Dave Schnider, CEO of Fujikura Composites America, the company whose driver shafts have been used by the winners of more than half the events on the PGA Tour this year, scored one for the working members of the golf industry late last month. Schnider, a golf industry veteran who has been at Fujikura for the past 25 years and 16 as its CEO, rallied to shoot 70 in sectional qualifying for the U.S. Senior Open and then won a four-for-one playoff to capture the final spot in the 80-man field at the Goose Creek qualifier in California. We caught up with Schnider to get a read on his excitement of walking Newport Country Club later this week with his 15-year-old son, Luke, on the bag and his 85-year-old dad watching, and how he has gone from winning senior club championships to playing a major all while running one of the top shaft companies in golf. (Responses have been edited for length and clarity.)

You qualified for a PGA Tour event as a working man in the golf business 20 years ago (Buick Invitational). How much bigger is getting into the U.S. Senior Open at age 54?

This is bigger. I remember watching Tom Watson chip in in 1982 with my dad when I was 12 years old and then later in ’86 watching Jack Nicklaus win the Masters and deciding that I wanted to be a professional golfer and play in a major championship. I’ll never forget watching that with my dad. I had a good career in college, but it was humbling, and I saw how difficult it was going to be. I chose a career in the golf business instead. When I qualified for the Buick at Torrey Pines, I was proving something to myself, and I asked my dad to caddie for me because he introduced me to the game, and we got to share that. Now 20 years later, my son, who has become a good player and has inspired me to give this a shot, is going to be my caddie. He’s excited to do it, and I’m probably more excited to have that experience with him, just as I was with my dad 20 years ago.

RELATED: Newport Country Club to host 2024 U.S. Senior Open.

You have had some success as an amateur, but it’s not like you’re winning tournaments or even playing that much competitive golf. How did you get your game ready for this?

It’s not easy. It’s a lot of work, and my son really has gotten me excited to do the hard work, but I mostly play club stuff. I’ve won a few club championships—won the senior club championship at Shadow Ridge this year. I’ll try to grab a sandwich and hit balls and putt at lunch. Having had shoulder surgery in my late 40s and then a ruptured Achilles a few years ago, well, I wouldn’t have been able to get back to this place without my son pushing me. That journey and the work ethic that I feel like my dad instilled in me and that I’ve tried to instill in my son has made the difference. The two of us pushed each other the past couple of years.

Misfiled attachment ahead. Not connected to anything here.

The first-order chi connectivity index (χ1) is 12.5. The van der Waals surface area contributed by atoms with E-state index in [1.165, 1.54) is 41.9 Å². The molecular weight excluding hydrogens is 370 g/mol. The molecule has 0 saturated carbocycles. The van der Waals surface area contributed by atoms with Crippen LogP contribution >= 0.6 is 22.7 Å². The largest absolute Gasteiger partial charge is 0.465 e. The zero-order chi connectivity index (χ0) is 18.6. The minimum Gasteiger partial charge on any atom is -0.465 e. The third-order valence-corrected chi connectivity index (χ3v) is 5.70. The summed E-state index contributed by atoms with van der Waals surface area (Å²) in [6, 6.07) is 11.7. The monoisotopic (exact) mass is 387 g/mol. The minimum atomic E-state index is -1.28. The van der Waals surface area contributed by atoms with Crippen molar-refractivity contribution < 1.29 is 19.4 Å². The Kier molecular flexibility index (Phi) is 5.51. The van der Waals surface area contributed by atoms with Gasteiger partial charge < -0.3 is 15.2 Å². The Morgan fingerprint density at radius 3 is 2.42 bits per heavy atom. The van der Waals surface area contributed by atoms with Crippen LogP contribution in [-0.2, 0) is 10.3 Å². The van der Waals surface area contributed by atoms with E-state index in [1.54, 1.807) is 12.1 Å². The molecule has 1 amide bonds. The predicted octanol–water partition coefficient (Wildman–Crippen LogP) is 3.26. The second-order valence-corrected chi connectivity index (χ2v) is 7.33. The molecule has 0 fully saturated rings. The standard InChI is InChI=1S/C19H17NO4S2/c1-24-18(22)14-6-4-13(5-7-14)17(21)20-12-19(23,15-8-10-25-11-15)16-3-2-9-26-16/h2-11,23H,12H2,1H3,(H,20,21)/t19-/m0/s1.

How do you think your dedication to golf has benefited your company?

I have talented people on our staff who are good players, too, and we compete against each other, and we make good products. There’s a reason I think we’re a leader right now, and it has to do with our competitiveness as golfers wanting to make the best product and win. Having the golf knowledge and the passion for the sport, that’s a huge advantage. It helps you understand your consumer is just like you are. We’re wired a little differently. We live, breathe and eat everything golf. Even though I’m a CEO, I do biweekly meetings with my product-development engineer just to have chats about what’s going on. It’s something that I’m passionate about to this day. That has always helped me to keep up my level of play because that’s part of my job, to be a contributor to what products we develop and the performance of those products. I like to be part of the process, what products we’re going to put in front of tour players, and maybe I could relate to tour players because I was close enough to that level to understand what they’re looking for.

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Newport Country Club in Rhode Island will be the sixth club to have held the U.S. Open, U.S. Women’s Open, U.S. Amateur (1995, above) and U.S. Senior Open. The others are Cherry Hills, Hazeltine National, Oakmont, Pinehurst No. 2 and Winged Foot.

J.D. Cuban

How is it different to get to play in this big-time event coming to it as a representative from the golf business?

I got a lot of support when I played in a tour event 20 years ago, and I sort of felt a little bit more pressure because of that. I’ll probably still feel some this time, but I’ve just grown a little older and wiser and realize it really doesn’t matter. Getting here is what’s special. It’s a total bonus. Everybody in the industry has been so supportive. They’ve been like, ‘Whatever you need, let us know.’ I’m really proud that this is an opportunity for Fujikura, too. We’re definitely going to have all 14 shafts in play in my bag. After I qualified my son came home that next day, and kids in his high school had seen the social media post we did. He said, ‘There were kids who I’ve never met before who came up to me and congratulated me and said how cool it was that you were playing in the U.S. Senior Open.’ That’s crazy. He said, ‘You’re like famous at my high school.’ I wouldn’t say that, but it was cool to hear that kind of stuff is happening in golf right now.

This article was originally published on golfdigest.com